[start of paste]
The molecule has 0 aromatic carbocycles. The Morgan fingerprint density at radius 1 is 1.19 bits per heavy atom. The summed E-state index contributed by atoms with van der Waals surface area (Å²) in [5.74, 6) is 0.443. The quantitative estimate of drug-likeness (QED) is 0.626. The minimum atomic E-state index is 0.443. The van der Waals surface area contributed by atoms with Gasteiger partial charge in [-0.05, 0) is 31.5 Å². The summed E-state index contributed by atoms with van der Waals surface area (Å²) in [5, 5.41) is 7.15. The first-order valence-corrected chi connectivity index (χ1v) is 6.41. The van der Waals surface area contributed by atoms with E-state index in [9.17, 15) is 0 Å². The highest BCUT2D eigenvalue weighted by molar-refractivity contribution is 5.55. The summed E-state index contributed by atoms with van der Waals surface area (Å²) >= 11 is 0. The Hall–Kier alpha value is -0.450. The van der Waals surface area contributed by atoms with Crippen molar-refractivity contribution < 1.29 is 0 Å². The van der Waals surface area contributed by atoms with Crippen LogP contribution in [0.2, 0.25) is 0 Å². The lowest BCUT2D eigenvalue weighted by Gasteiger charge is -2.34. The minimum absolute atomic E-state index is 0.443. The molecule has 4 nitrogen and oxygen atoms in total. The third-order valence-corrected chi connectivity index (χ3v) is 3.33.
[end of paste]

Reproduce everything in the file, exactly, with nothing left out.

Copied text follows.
The molecule has 0 aromatic carbocycles. The Morgan fingerprint density at radius 1 is 1.19 bits per heavy atom. The summed E-state index contributed by atoms with van der Waals surface area (Å²) in [5.74, 6) is 0.443. The quantitative estimate of drug-likeness (QED) is 0.626. The minimum atomic E-state index is 0.443. The van der Waals surface area contributed by atoms with Gasteiger partial charge in [-0.05, 0) is 31.5 Å². The summed E-state index contributed by atoms with van der Waals surface area (Å²) in [5, 5.41) is 7.15. The first-order valence-corrected chi connectivity index (χ1v) is 6.41. The van der Waals surface area contributed by atoms with E-state index in [9.17, 15) is 0 Å². The highest BCUT2D eigenvalue weighted by molar-refractivity contribution is 5.55. The summed E-state index contributed by atoms with van der Waals surface area (Å²) >= 11 is 0. The Hall–Kier alpha value is -0.450. The van der Waals surface area contributed by atoms with Crippen molar-refractivity contribution < 1.29 is 0 Å². The van der Waals surface area contributed by atoms with Crippen LogP contribution in [0.2, 0.25) is 0 Å². The lowest BCUT2D eigenvalue weighted by Gasteiger charge is -2.34. The minimum absolute atomic E-state index is 0.443. The molecule has 4 nitrogen and oxygen atoms in total. The third-order valence-corrected chi connectivity index (χ3v) is 3.33.